Fibrous foods may help restore blood sugar levels in Type 2 diabetics, study finds


09 Mar 2018 --- Eating a diet high in fiber may aid the treatment of type 2 diabetes, a new study has found. The study provides evidence that a high dietary fiber intake could balance the ecosystem of bacteria in the gut. This may result in blood glucose control, weight loss and healthier lipid levels. The study supports the idea that establishing a healthy gut microbiota could act as a new nutritional approach for preventing and managing type 2 diabetes.

“Our study lays the foundation and opens the possibility that fibers targeting this group of gut bacteria could eventually become a major part of diet and treatment,” says Liping Zhao, the study's lead author and a professor in the Department of Biochemistry and Microbiology, School of Environmental and Biological Sciences at Rutgers University-New Brunswick.

In the study, based in China, Zhao (et al.) randomized patients with type 2 diabetes into two groups. The control group received a standard patient education and dietary recommendation, while the treatment group was given a diet high in various fibers. Both groups took the drug “acarbose” to help control blood glucose.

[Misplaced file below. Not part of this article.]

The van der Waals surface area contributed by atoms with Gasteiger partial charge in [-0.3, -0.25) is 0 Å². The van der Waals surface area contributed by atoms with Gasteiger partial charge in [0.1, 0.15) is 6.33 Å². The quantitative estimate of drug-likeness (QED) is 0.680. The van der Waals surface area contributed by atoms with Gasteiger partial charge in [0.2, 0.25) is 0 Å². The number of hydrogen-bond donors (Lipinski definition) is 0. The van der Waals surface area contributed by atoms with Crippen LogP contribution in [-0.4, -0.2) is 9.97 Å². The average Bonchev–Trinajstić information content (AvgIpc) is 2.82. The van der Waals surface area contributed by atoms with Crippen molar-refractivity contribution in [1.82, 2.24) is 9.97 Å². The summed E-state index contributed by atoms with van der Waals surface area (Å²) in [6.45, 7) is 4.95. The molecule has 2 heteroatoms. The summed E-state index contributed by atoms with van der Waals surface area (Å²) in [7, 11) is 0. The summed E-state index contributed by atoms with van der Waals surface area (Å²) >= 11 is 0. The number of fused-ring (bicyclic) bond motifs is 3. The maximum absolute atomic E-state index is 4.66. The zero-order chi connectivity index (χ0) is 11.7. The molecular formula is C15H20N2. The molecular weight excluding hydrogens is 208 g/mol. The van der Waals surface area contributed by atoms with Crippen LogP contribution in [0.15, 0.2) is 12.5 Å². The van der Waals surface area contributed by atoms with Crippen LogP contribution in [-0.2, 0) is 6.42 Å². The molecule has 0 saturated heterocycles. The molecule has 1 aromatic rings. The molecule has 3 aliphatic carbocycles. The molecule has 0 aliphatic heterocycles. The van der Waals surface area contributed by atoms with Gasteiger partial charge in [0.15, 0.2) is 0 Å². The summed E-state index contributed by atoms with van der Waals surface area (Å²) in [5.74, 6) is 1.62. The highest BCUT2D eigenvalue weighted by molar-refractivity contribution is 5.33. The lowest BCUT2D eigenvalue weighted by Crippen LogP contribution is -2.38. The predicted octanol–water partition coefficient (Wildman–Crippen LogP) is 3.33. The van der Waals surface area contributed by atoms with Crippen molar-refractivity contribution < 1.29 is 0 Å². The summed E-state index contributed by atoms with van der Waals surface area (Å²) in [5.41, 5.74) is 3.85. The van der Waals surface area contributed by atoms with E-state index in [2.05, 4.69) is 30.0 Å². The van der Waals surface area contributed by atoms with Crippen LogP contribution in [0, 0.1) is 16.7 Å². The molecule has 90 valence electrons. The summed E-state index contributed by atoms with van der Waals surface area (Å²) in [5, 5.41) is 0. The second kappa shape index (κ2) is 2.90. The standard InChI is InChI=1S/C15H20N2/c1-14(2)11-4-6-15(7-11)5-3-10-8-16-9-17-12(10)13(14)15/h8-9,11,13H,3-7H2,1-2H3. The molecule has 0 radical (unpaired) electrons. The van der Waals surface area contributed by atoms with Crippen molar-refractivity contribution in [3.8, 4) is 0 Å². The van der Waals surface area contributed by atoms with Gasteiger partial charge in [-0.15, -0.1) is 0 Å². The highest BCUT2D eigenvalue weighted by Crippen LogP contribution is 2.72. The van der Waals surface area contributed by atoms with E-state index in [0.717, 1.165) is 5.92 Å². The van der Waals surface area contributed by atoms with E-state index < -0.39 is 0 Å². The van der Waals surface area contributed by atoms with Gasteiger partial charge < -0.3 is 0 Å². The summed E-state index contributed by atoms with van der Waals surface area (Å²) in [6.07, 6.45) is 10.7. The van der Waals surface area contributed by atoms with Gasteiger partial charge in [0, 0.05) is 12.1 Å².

The treatment groups high-fiber diet included whole grains and traditional fibrous Chinese medicinal foods rich in prebiotics. These also promote the growth of short-chain, fatty acid-producing, gut bacteria. 

After 12 weeks, patients on the high-fiber diet had a greater reduction in a three-month average of blood glucose levels. Their fasting blood glucose levels also dropped faster and they lost more weight.

Type 2 diabetes is one of the most common debilitating diseases. It develops when the pancreas makes too little insulin – a hormone that helps glucose enter cells for use as energy – or the body doesn't use insulin well.

A shortage of short-chain fatty acids has been associated with type 2 diabetes, as well as other diseases.

Importantly, in the gut, many bacteria break down carbohydrates, such as dietary fibers, and produce short-chain fatty acids that nourish our gut lining cells, reduce inflammation and help control appetite. 

Many clinical studies also show that increasing dietary fiber intake could alleviate type 2 diabetes, but the effects can vary due to the lack of understanding of the mechanisms, according to Zhao.

This study enforces the importance of personalized nutrition in the potential treatment of diseases. For example, enhancing the presence of gut bacteria which may help restore blood sugar levels. NutritionInsight has reported on a range of studies that have found links between a healthy gut and a healthy body, such as with obesity and hypertension

Digestive health has risen to the top of the nutraceutical industry’s agenda, according to a new survey conducted by the organizers of Vitafoods Europe. Experts have attributed the findings to growing consumer awareness of the importance of healthy gut microbiota and of the potential of probiotics. These topics will be highlighted with a series of talks and presentations at the event, which will be held 15 to 17 May in Geneva.  


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